National News

5,000 Tons Of Equipment Arrive In Douala for the Japoma Stadium

The material comprises pre-manufactured slaps, moulds for their local production and cranes for erecting them among other things.

A ship known as ‘Team Spirit” ducked at the Douala Port on Wednesday night with some five thousand tons of building material and equipment destined for the construction of the Japoma stadium which is scheduled to host some group games of the 2019 AFCON. The equipment comprised pre-cast concrete, moulds for casting concrete locally and cranes for uplifting them among many other things.

According to the chief of logistics and customs for Yenigun company, Mustafa Kalayciuglo, the equipment consist of 75 pieces of precast concrete with a total weight of 500 tons, two mobile Crowley cranes with lifting capacities of 80 and 120 tons respectively, and 32 containers of assorted building material including iron, spare parts for the cranes and other heavy machinery.

The customs relay officer for Yenigun construction company, Etong Lucien Abel said even before the arrival of the ship, he had contacted the Ports Authorities to do the necessary paper works and also to be given pride of place to duck as there were many other ships at sea waiting to be given the authorization to duck.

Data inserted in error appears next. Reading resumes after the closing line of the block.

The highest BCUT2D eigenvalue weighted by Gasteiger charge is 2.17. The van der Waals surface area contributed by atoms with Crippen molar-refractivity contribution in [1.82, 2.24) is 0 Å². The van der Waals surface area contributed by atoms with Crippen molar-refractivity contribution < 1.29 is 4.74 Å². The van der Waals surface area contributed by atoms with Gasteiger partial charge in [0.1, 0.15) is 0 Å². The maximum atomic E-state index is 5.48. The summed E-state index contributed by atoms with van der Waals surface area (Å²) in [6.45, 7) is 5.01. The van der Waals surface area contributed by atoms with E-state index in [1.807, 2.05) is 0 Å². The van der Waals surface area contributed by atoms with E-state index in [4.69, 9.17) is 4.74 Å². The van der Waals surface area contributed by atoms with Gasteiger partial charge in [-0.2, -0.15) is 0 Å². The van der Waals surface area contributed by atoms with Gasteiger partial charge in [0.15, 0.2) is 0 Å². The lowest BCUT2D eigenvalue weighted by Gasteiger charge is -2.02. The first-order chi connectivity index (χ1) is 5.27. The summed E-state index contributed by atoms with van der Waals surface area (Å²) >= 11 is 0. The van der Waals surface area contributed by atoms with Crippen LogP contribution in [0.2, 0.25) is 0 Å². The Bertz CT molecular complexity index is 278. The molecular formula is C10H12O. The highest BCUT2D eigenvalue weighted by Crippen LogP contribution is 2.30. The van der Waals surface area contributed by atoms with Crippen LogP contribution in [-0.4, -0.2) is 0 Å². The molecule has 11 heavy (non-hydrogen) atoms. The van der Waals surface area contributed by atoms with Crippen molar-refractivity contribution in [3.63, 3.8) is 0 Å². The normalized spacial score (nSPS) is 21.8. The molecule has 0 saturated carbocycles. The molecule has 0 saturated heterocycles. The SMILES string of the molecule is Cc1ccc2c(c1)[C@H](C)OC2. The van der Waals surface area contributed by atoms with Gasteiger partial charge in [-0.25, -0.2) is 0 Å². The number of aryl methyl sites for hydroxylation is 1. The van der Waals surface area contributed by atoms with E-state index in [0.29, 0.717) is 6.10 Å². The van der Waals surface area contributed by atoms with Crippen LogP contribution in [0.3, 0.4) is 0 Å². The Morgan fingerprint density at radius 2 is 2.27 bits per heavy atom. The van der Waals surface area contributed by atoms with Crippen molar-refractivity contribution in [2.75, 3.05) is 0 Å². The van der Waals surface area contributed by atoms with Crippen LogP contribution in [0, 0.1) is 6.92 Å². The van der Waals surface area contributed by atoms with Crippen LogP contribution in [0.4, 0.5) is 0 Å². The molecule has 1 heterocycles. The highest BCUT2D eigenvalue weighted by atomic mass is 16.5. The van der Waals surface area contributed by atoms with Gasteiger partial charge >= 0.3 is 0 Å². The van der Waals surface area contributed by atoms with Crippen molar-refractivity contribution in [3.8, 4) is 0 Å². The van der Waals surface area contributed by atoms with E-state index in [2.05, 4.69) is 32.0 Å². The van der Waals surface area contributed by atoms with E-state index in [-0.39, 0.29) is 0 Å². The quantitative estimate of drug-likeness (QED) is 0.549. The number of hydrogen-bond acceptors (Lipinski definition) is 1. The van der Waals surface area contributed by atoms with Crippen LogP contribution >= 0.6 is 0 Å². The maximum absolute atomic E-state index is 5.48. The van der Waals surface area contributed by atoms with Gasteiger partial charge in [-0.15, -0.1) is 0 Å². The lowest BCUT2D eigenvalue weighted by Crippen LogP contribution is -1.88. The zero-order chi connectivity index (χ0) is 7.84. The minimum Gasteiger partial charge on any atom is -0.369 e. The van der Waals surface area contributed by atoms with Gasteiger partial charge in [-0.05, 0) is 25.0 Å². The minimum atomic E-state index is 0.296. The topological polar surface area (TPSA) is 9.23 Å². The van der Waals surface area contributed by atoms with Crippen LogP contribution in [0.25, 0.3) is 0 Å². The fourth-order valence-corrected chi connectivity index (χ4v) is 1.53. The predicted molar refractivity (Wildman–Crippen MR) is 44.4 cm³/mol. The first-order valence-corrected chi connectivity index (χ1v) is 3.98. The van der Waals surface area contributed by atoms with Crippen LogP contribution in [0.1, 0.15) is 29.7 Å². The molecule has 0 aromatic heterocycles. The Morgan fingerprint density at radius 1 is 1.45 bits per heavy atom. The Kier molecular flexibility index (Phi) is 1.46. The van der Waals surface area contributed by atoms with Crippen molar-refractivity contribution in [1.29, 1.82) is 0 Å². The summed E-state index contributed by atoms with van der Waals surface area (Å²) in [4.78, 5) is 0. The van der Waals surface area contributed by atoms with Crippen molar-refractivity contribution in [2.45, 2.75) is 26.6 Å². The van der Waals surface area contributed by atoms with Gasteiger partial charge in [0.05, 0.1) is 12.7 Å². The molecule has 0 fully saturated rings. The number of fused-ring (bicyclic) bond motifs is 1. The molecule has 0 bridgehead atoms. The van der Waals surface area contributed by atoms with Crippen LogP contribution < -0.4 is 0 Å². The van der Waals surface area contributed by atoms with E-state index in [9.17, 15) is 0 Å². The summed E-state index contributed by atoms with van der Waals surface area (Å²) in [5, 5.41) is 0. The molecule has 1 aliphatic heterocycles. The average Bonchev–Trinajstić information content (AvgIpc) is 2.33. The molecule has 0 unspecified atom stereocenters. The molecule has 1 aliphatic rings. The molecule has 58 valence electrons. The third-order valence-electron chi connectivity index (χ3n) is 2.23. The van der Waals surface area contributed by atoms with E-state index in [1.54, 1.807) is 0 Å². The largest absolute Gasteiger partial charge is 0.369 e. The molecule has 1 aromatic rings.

Though the ship ducked late at night on Wednesday, by midday on Friday, they were almost complete with the offloading. “Everything is done fast so that the material should get to the construction site without any delay, said Etong Lucien. “We have mobilised more than 200 trucks for the operation and we are working with two offloading companies plus the Yenigum team. We have our own equipment to offload the ship,” he added.

It is worthy to note that this was the third ship arriving in Cameroon from Turkey with material for the construction of the Japoma stadium. The fourth consignment is expected to arrive in the country by the end of the month or early March. It would be recalled that 75 per cent of the precast was to be done in Turkey and 25 per cent on the spot in Cameroon.

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